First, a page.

Most global stock markets rose through the week amid volatility and the global number of COVID-19 cases passed the 10 million mark.
In America, several southern states had to reverse reopening plans as part of an easing of virus precautionary measures. Anthony Fauci, director of the US National Institute of Allergy and Infectious Diseases, warned that a mutation of the coronavirus could pose a threat, because faster replication might hasten its spread.
China’s new security law for Hong Kong came into force on July 1, increasing friction between the Chinese, and the US and Western countries. The issue may have ramifications for trade relations between China, America and beyond.
It marks a new era for Hong Kong, especially as the law supersedes the special administrative region’s Basic Law (constitution) and reneges on the Sino-British Joint Declaration, which stipulated a one country two systems regime for 50 years after the UK’s 1997 handover of the territory to China.
This leaves open the question as to how China will deal with Taiwan going forward and how the US and its allies will react. Taiwan’s economy is critical to the global semiconductor industry.
The development will also have consequences on the status of Hong Kong’s economy. The Asian headquarters of many foreign companies are in Hong Kong. It may also impact on the relative standing of Hong Kong’s stock exchange vis a vis Singapore’s and Shanghai’s.
The June US non-farm payroll numbers were released on Thursday and were better than expected. The economy gained 4.8 million jobs, bringing the June unemployment rate down to 11.1 percent from 13.3 percent in the preceding month.
This was somewhat dampened by the first-time jobless claims which came in at 1.43 million for the week ending June 26. This metric has hovered between 1.4 and 1.5 million per week for the last few weeks – continuously disappointing expectations (the US reports furloughed workers as unemployed, whereas in Europe they are classed as in work).
The US Federal Aviation Administration (FAA) tested Boeing’s 737 Max aircraft for three days this week, which could usher in a return to the skies for the troubled plane.
Boeing is also rumored to be planning to phase out its iconic 747 by 2022. This would mark the end of jumbo jets, as European manufacturer Airbus has already decided to halt production of its A380 wide-bodied equivalent.
With the travel and leisure sectors among the worst-hit by the COVID-19 pandemic, airlines cancelled and postponed orders for new aircraft. Boeing has so far announced 14,000 job cuts and counting. Airbus’ redundancy toll stands at 15,000. Experts estimate that for every job lost with the big plane makers, at least three more will have to go in supply chains.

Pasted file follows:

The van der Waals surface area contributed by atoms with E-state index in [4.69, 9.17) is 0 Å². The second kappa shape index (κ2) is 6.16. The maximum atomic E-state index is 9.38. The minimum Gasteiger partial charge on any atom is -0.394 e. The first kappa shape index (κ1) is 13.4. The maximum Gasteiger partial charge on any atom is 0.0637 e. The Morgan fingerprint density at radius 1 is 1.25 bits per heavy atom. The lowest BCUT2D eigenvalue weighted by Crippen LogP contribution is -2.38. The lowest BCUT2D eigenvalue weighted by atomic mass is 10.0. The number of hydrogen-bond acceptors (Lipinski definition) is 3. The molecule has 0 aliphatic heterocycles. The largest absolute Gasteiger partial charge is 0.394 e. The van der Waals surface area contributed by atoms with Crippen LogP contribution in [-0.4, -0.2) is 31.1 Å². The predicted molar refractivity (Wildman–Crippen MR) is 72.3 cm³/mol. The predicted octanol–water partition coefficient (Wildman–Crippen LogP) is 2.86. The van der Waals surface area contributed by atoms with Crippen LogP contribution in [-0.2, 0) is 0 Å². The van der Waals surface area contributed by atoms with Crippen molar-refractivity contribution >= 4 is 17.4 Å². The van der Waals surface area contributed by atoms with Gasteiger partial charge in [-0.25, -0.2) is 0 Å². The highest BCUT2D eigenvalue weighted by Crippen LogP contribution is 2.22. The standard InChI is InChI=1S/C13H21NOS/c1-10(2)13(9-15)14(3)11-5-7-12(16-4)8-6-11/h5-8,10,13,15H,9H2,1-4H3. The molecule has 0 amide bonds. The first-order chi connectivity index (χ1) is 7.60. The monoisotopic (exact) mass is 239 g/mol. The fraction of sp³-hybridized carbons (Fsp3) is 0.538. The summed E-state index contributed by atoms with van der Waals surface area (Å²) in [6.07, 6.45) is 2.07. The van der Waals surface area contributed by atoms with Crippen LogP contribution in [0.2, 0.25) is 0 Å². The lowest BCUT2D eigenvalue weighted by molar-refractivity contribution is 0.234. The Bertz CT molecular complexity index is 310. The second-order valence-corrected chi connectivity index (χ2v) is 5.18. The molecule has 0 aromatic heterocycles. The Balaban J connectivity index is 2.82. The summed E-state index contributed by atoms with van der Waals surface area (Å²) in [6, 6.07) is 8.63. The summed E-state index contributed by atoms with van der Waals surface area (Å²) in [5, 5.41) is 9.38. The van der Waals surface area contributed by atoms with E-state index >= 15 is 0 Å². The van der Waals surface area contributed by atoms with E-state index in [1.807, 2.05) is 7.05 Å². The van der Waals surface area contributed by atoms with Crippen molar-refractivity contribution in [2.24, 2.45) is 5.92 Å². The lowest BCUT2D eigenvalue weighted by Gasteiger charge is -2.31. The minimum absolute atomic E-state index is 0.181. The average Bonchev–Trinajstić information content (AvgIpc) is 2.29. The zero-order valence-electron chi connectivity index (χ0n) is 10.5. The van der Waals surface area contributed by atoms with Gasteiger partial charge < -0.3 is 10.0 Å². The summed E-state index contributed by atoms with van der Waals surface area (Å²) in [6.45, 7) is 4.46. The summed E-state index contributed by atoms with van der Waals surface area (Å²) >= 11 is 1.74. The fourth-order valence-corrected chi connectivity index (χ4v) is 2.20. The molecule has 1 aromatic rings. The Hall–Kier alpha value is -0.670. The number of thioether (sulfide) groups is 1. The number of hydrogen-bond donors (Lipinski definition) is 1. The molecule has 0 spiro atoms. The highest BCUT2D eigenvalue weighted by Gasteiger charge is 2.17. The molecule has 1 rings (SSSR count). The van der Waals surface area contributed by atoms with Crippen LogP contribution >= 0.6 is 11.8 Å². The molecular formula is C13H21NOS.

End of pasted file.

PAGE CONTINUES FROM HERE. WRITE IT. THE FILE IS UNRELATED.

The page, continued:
This was an important week for banks: In Saudi Arabia, the proposed $15.6 billion merger between National Commercial Bank (NCB), the Kingdom’s biggest, and Samba Financial Group, the fourth-largest lender, made the headlines.
The combined entity would be by far the biggest lender in Saudi Arabia with SR464 billion, before Al-Rajhi bank with a loan portfolio worth SR269 billion.
Among GCC countries, the combined entity would rank just after Abu Dhabi bank with $213 billion in terms of assets. It would have a market share of 30 percent in the Kingdom. With the Saudi Public Investment Fund (PIF) being the largest shareholder of both entities, the merger would give it more weight in the country’s banking sector.
The merger is complementary because NCB’s focus is on retail customers and Samba’s on a corporate clientele. It also makes sense, because Saudi Arabia’s 30 million people are banked by 30 players, which is high in international comparison. The region tends to be overbanked and further bank mergers in the GCC are likely going forward.
The German parliament gave the Bundesbank the green light to continue supporting the European Central Bank’s (ECB) pandemic emergency purchase program.
The move was important in light of the highest court’s verdict earlier this year, declaring the central bank’s participation in the ECB’s 2015 public sector purchase program as potentially illegal. The ruling will give Eurozone banks a boost.
This brings us to US investment management company Bridgewater’s founder and chief investment officer, Ray Dalio, who told Bloomberg that the biggest drivers behind markets was the spending of central banks and their central governments rather than ordinary market participants.
He highlighted that close to zero or negative interest rates skewed the bank attitudes toward borrowing from the central banks. His most salient point was comparing the COVID-19 pandemic to the financial crisis of 2008/2009. Whereas then banks had to be rescued because they were relevant to the system, now it was economy as a whole which was relevant to the system and needed to be saved.
Dalio has a point, however looking at the latest spending by the world’s major central banks, the US Federal Reserve, the Bank of Japan, and the ECB, the use of swap lines by commercial banks has abated somewhat since the COVID-19 global outbreak.
Where we go from here:
The UK will experience “Super Saturday” on July 4 with pubs, restaurants, and hairdressers reopening. The British government instructed people to observe social-distancing rules and warned that it would close down parts of the country if new outbreaks were reported.
The move is important for the hospitality industry, which has had to let go of 500,000 workers and furloughed a further 1 million.
— Cornelia Meyer is a Ph.D.-level economist with 30 years of experience in investment banking and industry. She is chairperson and CEO of business consultancy Meyer Resources.